Business / View

Internet opens the world to SMEs

By Karenreddington (China Daily) Updated: 2015-03-24 08:10

With physical and virtual networks now more converged and ubiquitous than ever before, it is easier than ever for small and medium-sized enterprises to tap into the huge business opportunity of cross-border e-commerce.

Once the exclusive preserve of large multinational corporations, global trade is now available to anybody with a smartphone and a dream. Global logistics providers know this, because these entrepreneurs are our customers. We recently profiled one inspiring example - a small-business owner named Llewellyn Clarke from the tiny Caribbean island of Nevis, who manufactures hot pepper sauce.

Anybody, anywhere with an Internet connection can order the sauce and have it delivered to their doorstep. For thousands of e-tailers like Llewellyn around the world, this represents tremendous business opportunities.

Connectivity can be seen as the great leveler. Savvy SMEs are using this opportunity to break into new markets, triggering explosive growth in the e-commerce sector. By some estimates, global business-to-consumer e-commerce sales will total $2 trillion in 2015, up from $1.5 trillion last year. In the retail sector as a whole, e-commerce is driving the majority of all new growth

Clearly, this explosive growth is something that no global express logistics player serving SME e-tailers can afford to ignore. To better understand global consumer behavior around cross-border e-commerce, as well as that of SME e-tailers, Federal Express Corp commissioned Forrester Consulting to evaluate what is accelerating and slowing these buying and selling behaviors.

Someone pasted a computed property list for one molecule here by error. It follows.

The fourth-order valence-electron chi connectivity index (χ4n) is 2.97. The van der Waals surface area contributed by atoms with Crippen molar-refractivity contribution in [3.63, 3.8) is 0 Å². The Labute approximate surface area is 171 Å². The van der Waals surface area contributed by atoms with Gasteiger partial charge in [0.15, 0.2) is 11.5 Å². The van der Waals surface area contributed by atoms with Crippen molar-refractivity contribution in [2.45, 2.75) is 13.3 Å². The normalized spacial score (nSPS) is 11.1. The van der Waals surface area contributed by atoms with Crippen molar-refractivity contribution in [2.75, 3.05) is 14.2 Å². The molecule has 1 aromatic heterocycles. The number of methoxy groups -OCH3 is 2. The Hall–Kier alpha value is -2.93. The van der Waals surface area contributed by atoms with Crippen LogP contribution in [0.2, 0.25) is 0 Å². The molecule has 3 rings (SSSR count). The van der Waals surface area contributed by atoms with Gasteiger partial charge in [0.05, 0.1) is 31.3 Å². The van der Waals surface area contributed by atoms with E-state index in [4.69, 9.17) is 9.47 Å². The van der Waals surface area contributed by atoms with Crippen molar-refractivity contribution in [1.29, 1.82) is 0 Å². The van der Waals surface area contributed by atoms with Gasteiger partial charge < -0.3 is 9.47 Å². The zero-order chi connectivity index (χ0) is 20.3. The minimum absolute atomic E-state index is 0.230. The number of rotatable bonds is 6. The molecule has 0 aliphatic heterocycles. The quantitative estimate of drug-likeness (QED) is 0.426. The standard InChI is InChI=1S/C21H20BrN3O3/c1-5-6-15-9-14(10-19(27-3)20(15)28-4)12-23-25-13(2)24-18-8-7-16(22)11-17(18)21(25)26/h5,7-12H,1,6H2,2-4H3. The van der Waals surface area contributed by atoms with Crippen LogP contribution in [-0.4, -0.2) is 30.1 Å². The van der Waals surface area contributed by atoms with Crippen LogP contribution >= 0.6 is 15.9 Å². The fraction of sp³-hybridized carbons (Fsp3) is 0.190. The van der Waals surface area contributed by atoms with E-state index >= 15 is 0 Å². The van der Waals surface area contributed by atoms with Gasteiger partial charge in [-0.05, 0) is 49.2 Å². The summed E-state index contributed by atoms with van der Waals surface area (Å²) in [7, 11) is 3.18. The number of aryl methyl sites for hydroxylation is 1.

More than 9,000 online shoppers were surveyed in 17 markets.

The study revealed that both the challenges and opportunities of cross-border e-commerce are particularly pronounced in the Asia-Pacific region. These consumers report shopping online more frequently than the global average.

They also spend more. Annually, Asia-Pacific region online shoppers buy an average of almost $350 worth of goods, significantly higher than the global average of $300.

Another key finding was that online shopping behavior around the world is remarkably similar. Going global does not necessarily require a unique approach for each market. This finding, in tandem with Asian consumers' healthy appetite for online shopping, makes the region fertile ground for SME e-tailers.

However, there are also hurdles to overcome. The first of these relates to the reputation and trustworthiness of the vendor. Many of the others stem from a bad customer experience particularly related to the shipping process.

The author is president of FedEx Express Asia Pacific. The views do not necessarily reflect those of China Daily.

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